This post has been brewing in my drafts far too long so I decided to let it free.
I recently (not so recently anymore) listened to a BBC radio4 programme that enraged me far beyond my usual curmudgeonly old man level. It was an episode of the Moral maze asking the question – is science morally neutral.
As anyone who has had to write a scientific paper knows, the very first thing you have to do after interesting your topic broadly is to precisely define some of the key terms/concepts you will be addressing and to lay out the current status quo in terms of our understanding of the issue at hand, before moving on to make your arguments. The BBC programme went straight from broadly introducing science and morality to launching arguments, and the result was an unhelpful mess.
Let’s start where they should have, with the definitions. No definition was offered of the discussion’s two main themes – science and morality. Taking science first, there’s a traditional definition that seemed to be generally accepted in the BBC discussion. This particular abstract concept was of science as the study of the natural world in order to improve our understanding of it. This seemed to be accepted by the whole panel without challenge. I wonder if anyone reading this, even those from the natural sciences, could say that such a model is a good descriptor of the current practice of science. I am aware of research being carried out that fits that bill. I suggest, however, that most research carried out these days has the stated purpose of improving understanding or knowledge to address a stated problem. Natural science, defined as research of the natural world carried out using the scientific method, is about growing crops, preventing climate disasters, curing diseases or making new materials. No this doesn’t preclude curiosity for its own sake, but it channels it in a particular direction. That’s the reality of science today, and it requires important moral decisions. To implicitly define science as the pure pursuit of knowledge, which some but not all of the panel on the programme did, is to beg the question.
Morality as a concept was also unchallenged. Yet the discussion at hand ranged from scientific misconduct to robot armies, from dodgy emissions data to the interpretation of clinical trials. Yes morality is involved in all these areas but in different ways, and its important to differentiate these. Scientific misconduct is about integrity. Interpretation of clinical trials is about how to disseminate information in order to prevent harm to the public. Robot armies and other such future apocalyptic scenarios are about unintended consequences (does possible future harm make it immoral to pursue present benefit).
So much for science and morality, what about the scientist? The scientist was at sometimes the brilliant academic in an ivory-tower and at other times anybody who dons a labcoat. Techincians involved in VW emissions testing, were addressed in the same way as Copernicus charting the cosmos. This topic of who is an insider and who is an outsider is one that continually intrigues me and one I have addressed on this blog before. In the discussion of scientific morality it is of great practical importance. Suggestions were made of how to regulate the morality of scientists, such as an oath made by researchers or better oversight from funding bodies. Such measures will only reach the traditional core of academic science. Scientists within Industry would have free rein, as would engineers/plant breeders/pharmaceuticals companies i.e. the people who turn scientific knowledge into tangible outputs that affect our everyday lives. Arguably those involved in translational work (going from knowledge to product) deserve greater oversight. It was even acknowledged again and again in the programme that science was morally neutral but its applications were not.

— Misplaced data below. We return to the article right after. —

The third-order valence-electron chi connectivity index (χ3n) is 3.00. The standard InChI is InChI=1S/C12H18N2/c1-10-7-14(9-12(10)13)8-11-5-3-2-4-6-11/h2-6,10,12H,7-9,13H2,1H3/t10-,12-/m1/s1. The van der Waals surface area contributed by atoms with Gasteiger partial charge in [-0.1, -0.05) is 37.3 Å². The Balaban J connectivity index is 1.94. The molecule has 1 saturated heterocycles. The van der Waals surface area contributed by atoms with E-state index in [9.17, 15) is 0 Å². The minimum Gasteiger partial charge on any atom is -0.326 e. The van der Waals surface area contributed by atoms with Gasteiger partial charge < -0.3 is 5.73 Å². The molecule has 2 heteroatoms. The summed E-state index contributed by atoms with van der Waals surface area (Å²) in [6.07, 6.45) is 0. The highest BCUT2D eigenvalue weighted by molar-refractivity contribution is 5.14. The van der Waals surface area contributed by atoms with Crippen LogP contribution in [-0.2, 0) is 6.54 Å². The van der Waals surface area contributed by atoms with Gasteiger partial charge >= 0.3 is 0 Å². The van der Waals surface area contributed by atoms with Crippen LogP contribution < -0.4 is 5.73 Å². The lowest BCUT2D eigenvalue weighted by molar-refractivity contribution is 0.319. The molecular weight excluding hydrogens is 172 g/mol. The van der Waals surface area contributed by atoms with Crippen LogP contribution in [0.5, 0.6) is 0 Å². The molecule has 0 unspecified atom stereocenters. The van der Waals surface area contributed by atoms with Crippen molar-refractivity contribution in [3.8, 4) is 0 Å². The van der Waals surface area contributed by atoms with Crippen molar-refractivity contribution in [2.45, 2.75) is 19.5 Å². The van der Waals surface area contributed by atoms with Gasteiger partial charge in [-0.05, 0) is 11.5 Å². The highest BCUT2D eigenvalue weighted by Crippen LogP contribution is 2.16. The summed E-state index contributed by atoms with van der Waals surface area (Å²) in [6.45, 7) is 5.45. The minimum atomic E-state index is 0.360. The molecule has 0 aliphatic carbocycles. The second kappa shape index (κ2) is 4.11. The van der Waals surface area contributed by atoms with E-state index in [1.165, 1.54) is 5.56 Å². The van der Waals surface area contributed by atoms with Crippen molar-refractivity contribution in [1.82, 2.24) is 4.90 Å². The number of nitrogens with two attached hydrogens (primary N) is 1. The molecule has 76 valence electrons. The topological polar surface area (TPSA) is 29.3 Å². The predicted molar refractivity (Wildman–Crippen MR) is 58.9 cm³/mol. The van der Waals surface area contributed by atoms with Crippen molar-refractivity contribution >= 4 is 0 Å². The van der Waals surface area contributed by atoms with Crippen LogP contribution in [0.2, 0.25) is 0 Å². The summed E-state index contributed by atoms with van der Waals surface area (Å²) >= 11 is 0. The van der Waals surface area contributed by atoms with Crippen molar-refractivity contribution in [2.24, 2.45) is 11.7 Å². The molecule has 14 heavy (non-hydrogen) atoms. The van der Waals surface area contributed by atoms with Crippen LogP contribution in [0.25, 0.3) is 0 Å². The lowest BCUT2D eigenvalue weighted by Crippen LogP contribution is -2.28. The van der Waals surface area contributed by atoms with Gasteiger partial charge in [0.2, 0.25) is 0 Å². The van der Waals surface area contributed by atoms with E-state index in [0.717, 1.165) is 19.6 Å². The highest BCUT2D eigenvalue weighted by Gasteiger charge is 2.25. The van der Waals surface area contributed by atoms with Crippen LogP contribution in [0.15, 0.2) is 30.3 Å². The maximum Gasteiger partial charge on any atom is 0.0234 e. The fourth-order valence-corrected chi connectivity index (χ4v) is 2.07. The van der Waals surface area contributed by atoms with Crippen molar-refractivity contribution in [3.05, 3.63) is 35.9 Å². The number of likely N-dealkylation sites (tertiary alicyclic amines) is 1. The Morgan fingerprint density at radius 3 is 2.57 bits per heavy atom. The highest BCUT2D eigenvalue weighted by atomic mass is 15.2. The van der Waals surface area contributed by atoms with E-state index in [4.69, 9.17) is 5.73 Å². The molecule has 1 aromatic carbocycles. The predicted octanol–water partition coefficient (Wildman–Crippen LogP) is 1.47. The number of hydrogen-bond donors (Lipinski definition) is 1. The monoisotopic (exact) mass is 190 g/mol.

After skipping the definitions they also skipped the discussion of the status quo. There was much spoken in the programme about the need for funding agencies to make moral decisions for scientists by deciding what to fund, without addressing the ways that funding agencies already do this. Governments impose strict moral standards by law in some cases: animal testing, human clinical and psychological trials, use of stem-cells, human cloning. There also are examples of scientists self-regulating on moral issues, and imposing moratoria on certain research (Molecular cloning at Asilomar, CRISPR more recently). There are already multiple different ways that moral decisions are implemented to restrain/channel what scientists do, which was for the most part (not completely, in fairness) ignored in the programme. I might be offending too fields at once here, but I felt the programme took a more classical History and Philosophy of Science approach that asked the big picture question about whether it is conceptually logical that science is morally netural. I think the Science and Technology Studies approach of studying what scientists actually do in order to address the why and how questions would have been more useful.